The map is published by the International Chamber of Commerce's Commercial Crime Services Agency. It shows all the piracy and armed robbery incidents reported to the International Maritime Bureau during 2009. (Reports for the last four years are also available.) You can click on the thumbtacky marker thingies to get the incident details. Details like this:
12.02.2009: 0448 LT: Posn: 01:18.86N - 104:14.42E, Off Tanjung Bulat, Malaysia.Or this:
Five robbers in a wooden boat approached a bulk carrier at anchor. One of the robbers boarded the ship and attempted to steal ship's stores. Duty crew noticed the robber and informed bridge who raised the alarm, sounded ship's horn and informed ships in the vicinity via VHF Ch.16. The robber jumped overboard and escaped empty handed with his accomplices.
22.02.2009: 0400 UTC: Posn: 12:33.98N - 047:01.32E, Gulf of Aden.Or this:
Armed pirates attacked a bulk carrier underway. They boarded the ship, took hostage crewmembers and hijacked it to an undisclosed location. Further details are awaited.
21.02.2009: 1900 UTC: Posn: 14:31.1N - 053:43.1E, Gulf of Aden.
Pirates in an unlit high-speed boat chased a general cargo ship underway. The boat came close to the ship and attempted to board. Master raised alarm, increased speed, took evasive manoeuvres, crew switched on additional lighting and activated fire hoses. The pirates aborted the attempt due to the evasive manoeuvres taken by the ship.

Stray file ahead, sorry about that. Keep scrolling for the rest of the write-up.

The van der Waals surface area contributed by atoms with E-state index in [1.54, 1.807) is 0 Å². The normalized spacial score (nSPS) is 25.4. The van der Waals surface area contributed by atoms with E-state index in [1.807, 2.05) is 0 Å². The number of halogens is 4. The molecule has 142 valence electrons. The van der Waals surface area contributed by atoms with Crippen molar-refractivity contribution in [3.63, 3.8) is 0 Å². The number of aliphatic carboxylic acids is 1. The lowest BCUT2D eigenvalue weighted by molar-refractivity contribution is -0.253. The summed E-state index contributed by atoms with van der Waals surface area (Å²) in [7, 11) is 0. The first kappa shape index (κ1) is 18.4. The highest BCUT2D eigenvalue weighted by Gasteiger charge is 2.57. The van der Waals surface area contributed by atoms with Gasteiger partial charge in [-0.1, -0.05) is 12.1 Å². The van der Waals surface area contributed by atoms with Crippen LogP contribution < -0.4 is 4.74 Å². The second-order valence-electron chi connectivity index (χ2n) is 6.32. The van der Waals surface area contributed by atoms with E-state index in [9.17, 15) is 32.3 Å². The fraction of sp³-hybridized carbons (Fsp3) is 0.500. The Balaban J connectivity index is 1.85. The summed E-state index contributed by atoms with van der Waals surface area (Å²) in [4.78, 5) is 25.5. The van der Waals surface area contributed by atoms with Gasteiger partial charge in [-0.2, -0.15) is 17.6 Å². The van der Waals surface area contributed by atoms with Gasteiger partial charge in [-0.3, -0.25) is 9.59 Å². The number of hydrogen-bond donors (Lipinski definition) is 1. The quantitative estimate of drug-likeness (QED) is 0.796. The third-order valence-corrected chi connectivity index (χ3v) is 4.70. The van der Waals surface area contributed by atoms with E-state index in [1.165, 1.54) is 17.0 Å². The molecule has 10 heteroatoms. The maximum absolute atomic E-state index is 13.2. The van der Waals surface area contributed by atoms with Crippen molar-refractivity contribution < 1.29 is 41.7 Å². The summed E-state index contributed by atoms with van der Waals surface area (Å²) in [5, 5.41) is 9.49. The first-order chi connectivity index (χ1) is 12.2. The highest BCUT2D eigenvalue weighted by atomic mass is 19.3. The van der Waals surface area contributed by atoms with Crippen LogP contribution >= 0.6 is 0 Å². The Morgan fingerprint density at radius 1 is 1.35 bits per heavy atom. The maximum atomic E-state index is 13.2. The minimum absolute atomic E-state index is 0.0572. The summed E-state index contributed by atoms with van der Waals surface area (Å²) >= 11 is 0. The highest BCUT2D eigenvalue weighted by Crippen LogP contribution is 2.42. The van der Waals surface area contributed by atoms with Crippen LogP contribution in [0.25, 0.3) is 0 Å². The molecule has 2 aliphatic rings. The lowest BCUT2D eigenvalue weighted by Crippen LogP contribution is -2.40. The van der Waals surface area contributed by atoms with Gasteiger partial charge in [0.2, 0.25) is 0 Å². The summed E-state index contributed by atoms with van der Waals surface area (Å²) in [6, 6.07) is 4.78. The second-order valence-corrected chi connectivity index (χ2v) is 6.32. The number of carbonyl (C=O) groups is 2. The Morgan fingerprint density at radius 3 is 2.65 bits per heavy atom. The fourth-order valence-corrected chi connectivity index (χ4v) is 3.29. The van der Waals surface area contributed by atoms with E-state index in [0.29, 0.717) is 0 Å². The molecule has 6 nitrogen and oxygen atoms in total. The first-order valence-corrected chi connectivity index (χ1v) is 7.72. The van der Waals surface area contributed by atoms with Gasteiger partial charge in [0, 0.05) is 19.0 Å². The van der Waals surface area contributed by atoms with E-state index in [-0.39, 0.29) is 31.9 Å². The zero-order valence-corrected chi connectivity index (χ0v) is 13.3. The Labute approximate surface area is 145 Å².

The ICC's CCS's IMB reports do make for some entertaining reading. What you can sort of infer is that there are two classes of pirates: most of these scalliwags and buccaneers are sort of opportunistic or hapless - they're just engaging in glorified muggings-at-sea. And then there are the dudes working the Gulf of Aden. As you can see, this is where the lion's share of incidents have occurred. And it's the only area that's seen actual hijackings in 2009 (and it's had some really high-profile ones over the last few months, too). This situation seems to be quite different from a few years ago. In 2005, the waters off Somalia were a nettlesome area, but by far the most action was in Indonesian waters and the Strait of Malacca. Given the essentially governmentless condition of Somalia, it's not surprising that piracy has skyrocketed there. But I wonder why it has fallen so much in Southeast Asia.
For more, this report summarizes the state of piracy in the world today.